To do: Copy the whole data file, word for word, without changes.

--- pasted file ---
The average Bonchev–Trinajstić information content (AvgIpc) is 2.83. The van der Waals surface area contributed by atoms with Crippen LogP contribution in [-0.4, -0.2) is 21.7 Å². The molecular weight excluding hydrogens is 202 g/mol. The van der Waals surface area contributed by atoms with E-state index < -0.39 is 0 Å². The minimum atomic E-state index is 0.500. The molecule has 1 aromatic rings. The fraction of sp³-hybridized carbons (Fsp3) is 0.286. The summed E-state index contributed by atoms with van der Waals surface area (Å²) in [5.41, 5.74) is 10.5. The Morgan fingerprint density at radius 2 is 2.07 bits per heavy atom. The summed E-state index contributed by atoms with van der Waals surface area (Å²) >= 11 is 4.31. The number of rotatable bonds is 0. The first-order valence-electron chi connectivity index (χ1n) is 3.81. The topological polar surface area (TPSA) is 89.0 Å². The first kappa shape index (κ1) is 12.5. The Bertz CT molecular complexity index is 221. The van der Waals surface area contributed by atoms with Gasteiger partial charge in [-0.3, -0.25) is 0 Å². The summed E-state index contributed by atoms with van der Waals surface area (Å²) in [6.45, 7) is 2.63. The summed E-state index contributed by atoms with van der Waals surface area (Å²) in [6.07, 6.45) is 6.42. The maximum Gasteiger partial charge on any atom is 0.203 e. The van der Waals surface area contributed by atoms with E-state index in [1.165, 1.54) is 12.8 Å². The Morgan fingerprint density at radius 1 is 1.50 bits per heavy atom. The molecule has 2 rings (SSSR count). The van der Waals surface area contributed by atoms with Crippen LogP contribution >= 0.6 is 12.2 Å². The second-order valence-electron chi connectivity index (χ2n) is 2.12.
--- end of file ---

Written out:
The average Bonchev–Trinajstić information content (AvgIpc) is 2.83. The van der Waals surface area contributed by atoms with Crippen LogP contribution in [-0.4, -0.2) is 21.7 Å². The molecular weight excluding hydrogens is 202 g/mol. The van der Waals surface area contributed by atoms with E-state index < -0.39 is 0 Å². The minimum atomic E-state index is 0.500. The molecule has 1 aromatic rings. The fraction of sp³-hybridized carbons (Fsp3) is 0.286. The summed E-state index contributed by atoms with van der Waals surface area (Å²) in [5.41, 5.74) is 10.5. The Morgan fingerprint density at radius 2 is 2.07 bits per heavy atom. The summed E-state index contributed by atoms with van der Waals surface area (Å²) >= 11 is 4.31. The number of rotatable bonds is 0. The first-order valence-electron chi connectivity index (χ1n) is 3.81. The topological polar surface area (TPSA) is 89.0 Å². The first kappa shape index (κ1) is 12.5. The Bertz CT molecular complexity index is 221. The van der Waals surface area contributed by atoms with Gasteiger partial charge in [-0.3, -0.25) is 0 Å². The summed E-state index contributed by atoms with van der Waals surface area (Å²) in [6.45, 7) is 2.63. The summed E-state index contributed by atoms with van der Waals surface area (Å²) in [6.07, 6.45) is 6.42. The maximum Gasteiger partial charge on any atom is 0.203 e. The van der Waals surface area contributed by atoms with E-state index in [1.165, 1.54) is 12.8 Å². The Morgan fingerprint density at radius 1 is 1.50 bits per heavy atom. The molecule has 2 rings (SSSR count). The van der Waals surface area contributed by atoms with Crippen LogP contribution >= 0.6 is 12.2 Å². The second-order valence-electron chi connectivity index (χ2n) is 2.12.